For those unfamiliar with Real Steel, lets break down the story. First of all, yes, the Rock 'Em Sock 'Em Robots comparison is rather valid, although these robots are, you know, much bigger. The movie, which is based on a short story by I Am Legend author Richard Matheson, is set in the year 2020, where all forms of human combat sports (boxing, mixed martial arts, professional wrestling, Jersey Shore...) have been outlawed and replaced with robot boxing. Instead of watching two humans duke it out, the nation is transfixed on the World Robot Boxing league, WRB for short, where 10-foot robots, controlled by humans at ringside, battle it out in a huge retro-fitted ring. The story centers on Charlie Kenton (Hugh Jackman), an ex-boxer who finds a discarded old robot and rebuilds him with hopes of making it to the promised land of the WRB. While the WRB is the top dog in this sport, there are several underground robot boxing elements as well, which Charlie utilizes to reach the WRB. Along with this new endeavor, Charlie is also faced with the challenge of discovering he has an 11-year-old son (Dakota Goyo), who he must now take care of, and who helps him rebuild the robot.
I probably shouldn't tell you a whole lot about the scene we watched them shoot, which involved Hugh Jackman and Dakota Goyo, because it is literally the last scene of the movie. I will say, though, that the WRB ring looks very cool under all the lights, and that I was very impressed by the actual physical robots they had on the set. It is also worth noting that Charlie's robot has a "shadow" operating system, which means that the robot mimics the actions of its controller. Naturally, since Charlie is a former boxer, this provides somewhat of an advantage, even though this "shadow" OS is considered to be antiquated in the WRB, with most of the robots being controlled by sophisticated remote controls. To add even more authenticity, the robot fight scenes were choreographed by none other than boxing legend Sugar Ray Leonard. While there were gigantic practical robots on the set, the fight sequences were actually performed by actors in motion-capture suits, and integrated into the CGI robots with a new technology called SimulCam B, an innovative technology which we'll discuss later in this piece.
Shortly after we arrived on the set, we were greeted by director Shawn Levy and star Hugh Jackman, who sat down with us in the Cobo Hall stands to answer our questions. Here's what they both had to say below.
Some of the films that both of you have made have been fairly large. What is the scope of this movie?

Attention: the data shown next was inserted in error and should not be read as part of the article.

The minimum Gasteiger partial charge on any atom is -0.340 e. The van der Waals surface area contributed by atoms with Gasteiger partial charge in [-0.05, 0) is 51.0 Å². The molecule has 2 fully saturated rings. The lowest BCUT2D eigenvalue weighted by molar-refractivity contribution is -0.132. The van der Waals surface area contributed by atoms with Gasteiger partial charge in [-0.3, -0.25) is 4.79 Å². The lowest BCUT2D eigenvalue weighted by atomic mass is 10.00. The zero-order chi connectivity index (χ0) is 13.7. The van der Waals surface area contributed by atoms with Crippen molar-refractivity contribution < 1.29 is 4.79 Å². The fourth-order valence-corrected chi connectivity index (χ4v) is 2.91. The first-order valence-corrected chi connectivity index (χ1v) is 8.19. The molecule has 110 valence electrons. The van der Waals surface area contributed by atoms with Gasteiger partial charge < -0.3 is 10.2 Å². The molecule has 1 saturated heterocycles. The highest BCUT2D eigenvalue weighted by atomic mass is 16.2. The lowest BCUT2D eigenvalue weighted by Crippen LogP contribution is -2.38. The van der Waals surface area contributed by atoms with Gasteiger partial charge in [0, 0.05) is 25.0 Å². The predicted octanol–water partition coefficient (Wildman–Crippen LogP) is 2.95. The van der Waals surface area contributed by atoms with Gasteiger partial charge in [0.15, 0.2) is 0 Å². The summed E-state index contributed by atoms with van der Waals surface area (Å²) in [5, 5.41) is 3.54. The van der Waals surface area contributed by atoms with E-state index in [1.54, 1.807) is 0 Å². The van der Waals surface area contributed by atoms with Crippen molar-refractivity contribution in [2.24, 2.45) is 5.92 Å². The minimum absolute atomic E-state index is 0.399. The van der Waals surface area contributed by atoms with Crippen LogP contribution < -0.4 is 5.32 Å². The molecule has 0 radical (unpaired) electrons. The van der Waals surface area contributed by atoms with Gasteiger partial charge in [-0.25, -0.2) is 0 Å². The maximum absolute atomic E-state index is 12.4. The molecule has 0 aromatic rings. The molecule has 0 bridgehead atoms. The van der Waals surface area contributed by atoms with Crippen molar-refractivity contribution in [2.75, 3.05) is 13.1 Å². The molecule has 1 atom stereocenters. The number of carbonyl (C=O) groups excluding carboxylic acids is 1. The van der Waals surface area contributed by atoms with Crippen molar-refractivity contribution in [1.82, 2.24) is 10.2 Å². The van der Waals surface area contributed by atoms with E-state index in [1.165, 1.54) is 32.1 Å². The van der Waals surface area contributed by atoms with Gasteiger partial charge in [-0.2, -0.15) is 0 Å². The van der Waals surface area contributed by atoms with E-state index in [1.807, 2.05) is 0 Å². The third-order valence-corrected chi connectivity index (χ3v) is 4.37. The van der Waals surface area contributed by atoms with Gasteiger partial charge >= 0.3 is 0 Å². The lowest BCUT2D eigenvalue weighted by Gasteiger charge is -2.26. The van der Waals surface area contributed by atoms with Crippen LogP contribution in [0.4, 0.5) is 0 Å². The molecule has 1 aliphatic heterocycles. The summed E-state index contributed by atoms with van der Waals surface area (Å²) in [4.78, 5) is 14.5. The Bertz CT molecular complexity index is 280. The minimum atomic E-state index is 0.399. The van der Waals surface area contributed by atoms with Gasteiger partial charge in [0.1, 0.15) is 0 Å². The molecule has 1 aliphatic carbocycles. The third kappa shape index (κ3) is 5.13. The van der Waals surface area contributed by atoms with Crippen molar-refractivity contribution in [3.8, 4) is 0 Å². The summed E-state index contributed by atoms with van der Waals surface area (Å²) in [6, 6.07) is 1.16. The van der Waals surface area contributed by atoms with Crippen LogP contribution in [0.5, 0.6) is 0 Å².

Shawn Levy: This is the biggest movie I've ever made. I've done a few, as has Hugh, which are hardly small films. I think it's safe to say that this parallels or exceeds the scale of those. What our goal was, we've both done huge spectacle movies, and this is definitely that, but the whole premise of me considering this movie when (executive producer) Steven Spielberg called me up and asked if I would consider this movie, which is how it all started, I said, 'Yes, but I don't want to do just another robot fetish movie.' Frankly, Michael Bay has done it well, James Cameron has done it well. Doing a robot movie in 2011, is never going to be inherently fresh. What is fresh is to do a movie about machines, a movie that has robots in it that is unabashedly humanistic and emotional. For us, that's the big difference for this movie. It's the visual scale that we've done before, and it's certainly the most emotional drama I've ever done. You'll get a hint of it in what we're going to show you, but the goal was for it to be crazy bad-ass and really moving.
Can you talk about the things that inspired you visually and tonally for this?
Shawn Levy: Certainly, if you do a boxing movie, there are antecedents for anyone who loves movies. For me that meant rewatching Raging Bull, rewatching all the Rocky movies, The Champ, Paper Moon. There's a big E.T. component in here, because it's about a boy whose personal life is broken and makes a personal connection with another, and it's a redemptive connection. Steven and I have still never talked about it, but it's there in the blood of the story. As far as models for this, we talked about Paper Moon, which was a father-daughter road movie, where the father and daughter didn't particularly like each other or want to be with each other. This movie has a similar dynamic. Searching for Bobby Fischer is another one, that's in my top 10. There was something really lyrical in that. It was a drama, but it there was also something very magical and beautiful in that. That was a big paradigm for me, because if I'm going to do my first non-comedy, I wanted it to be a radical departure from what I have done. A huge component of that is, even though I've worked with some great DP's, I specifically wanted a break from the past, visually. (Director of Photography) Mauro Fiore was an incredible match. He has the tech-savvy of having done Avatar, but it's Training Day that got him this job. Training Day was a beautifully, unvarnished, color-saturated, rough-looking movie that was also beautiful. This movie, we wanted it to be rough and beautiful.
Hugh Jackman: My character, Charlie, abandoned his son at birth, and is reunited with him when he's 10. Not by choice, but by law because his mother dies. What I presume are guys coming to get money that I owe them, and I actually get in a fight with one of the guys, they turn out to be these guys coming from the courts, coming to tell me that I'm the only next of kin. He's pretty much at a low point at his life, and, I won't give away all the details, but they're kind of forced together. Neither of them want to be with each other, and, as Shawn said about the kid, the same with Charlie. They're two damaged souls and, by luck, they find this junkyard robot, literally in the garbage dump.